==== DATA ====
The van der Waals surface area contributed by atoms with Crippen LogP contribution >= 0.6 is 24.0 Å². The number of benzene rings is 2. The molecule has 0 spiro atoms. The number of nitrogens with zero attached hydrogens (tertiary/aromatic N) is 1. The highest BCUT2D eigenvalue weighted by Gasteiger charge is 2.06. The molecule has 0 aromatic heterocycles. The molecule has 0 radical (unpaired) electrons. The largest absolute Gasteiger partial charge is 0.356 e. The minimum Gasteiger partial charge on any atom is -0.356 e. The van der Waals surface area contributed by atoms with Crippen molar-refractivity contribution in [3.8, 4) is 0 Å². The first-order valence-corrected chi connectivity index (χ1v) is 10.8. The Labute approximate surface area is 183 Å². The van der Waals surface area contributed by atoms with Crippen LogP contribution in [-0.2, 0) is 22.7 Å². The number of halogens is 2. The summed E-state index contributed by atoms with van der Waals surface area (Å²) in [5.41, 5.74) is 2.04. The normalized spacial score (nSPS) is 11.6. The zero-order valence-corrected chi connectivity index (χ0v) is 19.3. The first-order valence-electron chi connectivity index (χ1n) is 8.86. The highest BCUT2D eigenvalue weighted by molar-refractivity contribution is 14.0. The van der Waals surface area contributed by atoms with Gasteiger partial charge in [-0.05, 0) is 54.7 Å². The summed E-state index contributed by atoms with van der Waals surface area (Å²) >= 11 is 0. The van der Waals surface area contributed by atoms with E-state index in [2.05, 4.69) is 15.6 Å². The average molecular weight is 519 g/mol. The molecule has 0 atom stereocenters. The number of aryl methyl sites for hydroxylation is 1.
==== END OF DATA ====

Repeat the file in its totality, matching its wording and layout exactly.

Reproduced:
The van der Waals surface area contributed by atoms with Crippen LogP contribution >= 0.6 is 24.0 Å². The number of benzene rings is 2. The molecule has 0 spiro atoms. The number of nitrogens with zero attached hydrogens (tertiary/aromatic N) is 1. The highest BCUT2D eigenvalue weighted by Gasteiger charge is 2.06. The molecule has 0 aromatic heterocycles. The molecule has 0 radical (unpaired) electrons. The largest absolute Gasteiger partial charge is 0.356 e. The minimum Gasteiger partial charge on any atom is -0.356 e. The van der Waals surface area contributed by atoms with Crippen molar-refractivity contribution in [3.8, 4) is 0 Å². The first-order valence-corrected chi connectivity index (χ1v) is 10.8. The Labute approximate surface area is 183 Å². The van der Waals surface area contributed by atoms with Crippen LogP contribution in [-0.2, 0) is 22.7 Å². The number of halogens is 2. The summed E-state index contributed by atoms with van der Waals surface area (Å²) in [5.41, 5.74) is 2.04. The normalized spacial score (nSPS) is 11.6. The zero-order valence-corrected chi connectivity index (χ0v) is 19.3. The first-order valence-electron chi connectivity index (χ1n) is 8.86. The highest BCUT2D eigenvalue weighted by molar-refractivity contribution is 14.0. The van der Waals surface area contributed by atoms with Gasteiger partial charge in [-0.05, 0) is 54.7 Å². The summed E-state index contributed by atoms with van der Waals surface area (Å²) >= 11 is 0. The van der Waals surface area contributed by atoms with E-state index in [2.05, 4.69) is 15.6 Å². The average molecular weight is 519 g/mol. The molecule has 0 atom stereocenters. The number of aryl methyl sites for hydroxylation is 1.